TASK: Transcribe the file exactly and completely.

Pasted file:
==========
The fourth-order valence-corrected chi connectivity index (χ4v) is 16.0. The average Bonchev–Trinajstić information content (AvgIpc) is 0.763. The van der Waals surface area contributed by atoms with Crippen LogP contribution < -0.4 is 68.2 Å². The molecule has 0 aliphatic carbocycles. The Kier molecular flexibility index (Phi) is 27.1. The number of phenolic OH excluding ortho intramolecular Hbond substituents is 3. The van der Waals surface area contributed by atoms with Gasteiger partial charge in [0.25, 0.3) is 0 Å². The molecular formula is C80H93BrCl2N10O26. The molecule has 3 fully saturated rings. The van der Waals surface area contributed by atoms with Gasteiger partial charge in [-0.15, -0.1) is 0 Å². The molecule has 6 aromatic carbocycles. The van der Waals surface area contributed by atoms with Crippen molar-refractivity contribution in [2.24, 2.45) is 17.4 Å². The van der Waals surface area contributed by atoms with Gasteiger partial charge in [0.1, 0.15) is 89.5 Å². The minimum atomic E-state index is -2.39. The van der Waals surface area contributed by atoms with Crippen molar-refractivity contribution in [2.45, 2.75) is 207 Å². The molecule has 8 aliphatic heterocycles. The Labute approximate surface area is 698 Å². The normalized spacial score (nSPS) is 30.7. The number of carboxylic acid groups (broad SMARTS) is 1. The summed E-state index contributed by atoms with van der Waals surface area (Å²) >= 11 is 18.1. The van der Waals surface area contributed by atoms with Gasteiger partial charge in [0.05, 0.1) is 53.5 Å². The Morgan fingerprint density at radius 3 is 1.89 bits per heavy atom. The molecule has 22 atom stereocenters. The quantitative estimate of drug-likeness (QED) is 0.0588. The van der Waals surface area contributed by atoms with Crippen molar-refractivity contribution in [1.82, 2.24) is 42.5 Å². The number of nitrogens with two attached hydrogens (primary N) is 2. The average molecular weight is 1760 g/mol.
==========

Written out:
The fourth-order valence-corrected chi connectivity index (χ4v) is 16.0. The average Bonchev–Trinajstić information content (AvgIpc) is 0.763. The van der Waals surface area contributed by atoms with Crippen LogP contribution < -0.4 is 68.2 Å². The molecule has 0 aliphatic carbocycles. The Kier molecular flexibility index (Phi) is 27.1. The number of phenolic OH excluding ortho intramolecular Hbond substituents is 3. The van der Waals surface area contributed by atoms with Gasteiger partial charge in [0.25, 0.3) is 0 Å². The molecular formula is C80H93BrCl2N10O26. The molecule has 3 fully saturated rings. The van der Waals surface area contributed by atoms with Gasteiger partial charge in [-0.15, -0.1) is 0 Å². The molecule has 6 aromatic carbocycles. The van der Waals surface area contributed by atoms with Crippen molar-refractivity contribution in [2.24, 2.45) is 17.4 Å². The van der Waals surface area contributed by atoms with Gasteiger partial charge in [0.1, 0.15) is 89.5 Å². The minimum atomic E-state index is -2.39. The van der Waals surface area contributed by atoms with Crippen molar-refractivity contribution in [2.45, 2.75) is 207 Å². The molecule has 8 aliphatic heterocycles. The Labute approximate surface area is 698 Å². The normalized spacial score (nSPS) is 30.7. The number of carboxylic acid groups (broad SMARTS) is 1. The summed E-state index contributed by atoms with van der Waals surface area (Å²) >= 11 is 18.1. The van der Waals surface area contributed by atoms with Gasteiger partial charge in [0.05, 0.1) is 53.5 Å². The Morgan fingerprint density at radius 3 is 1.89 bits per heavy atom. The molecule has 22 atom stereocenters. The quantitative estimate of drug-likeness (QED) is 0.0588. The van der Waals surface area contributed by atoms with Crippen molar-refractivity contribution in [1.82, 2.24) is 42.5 Å². The number of nitrogens with two attached hydrogens (primary N) is 2. The average molecular weight is 1760 g/mol.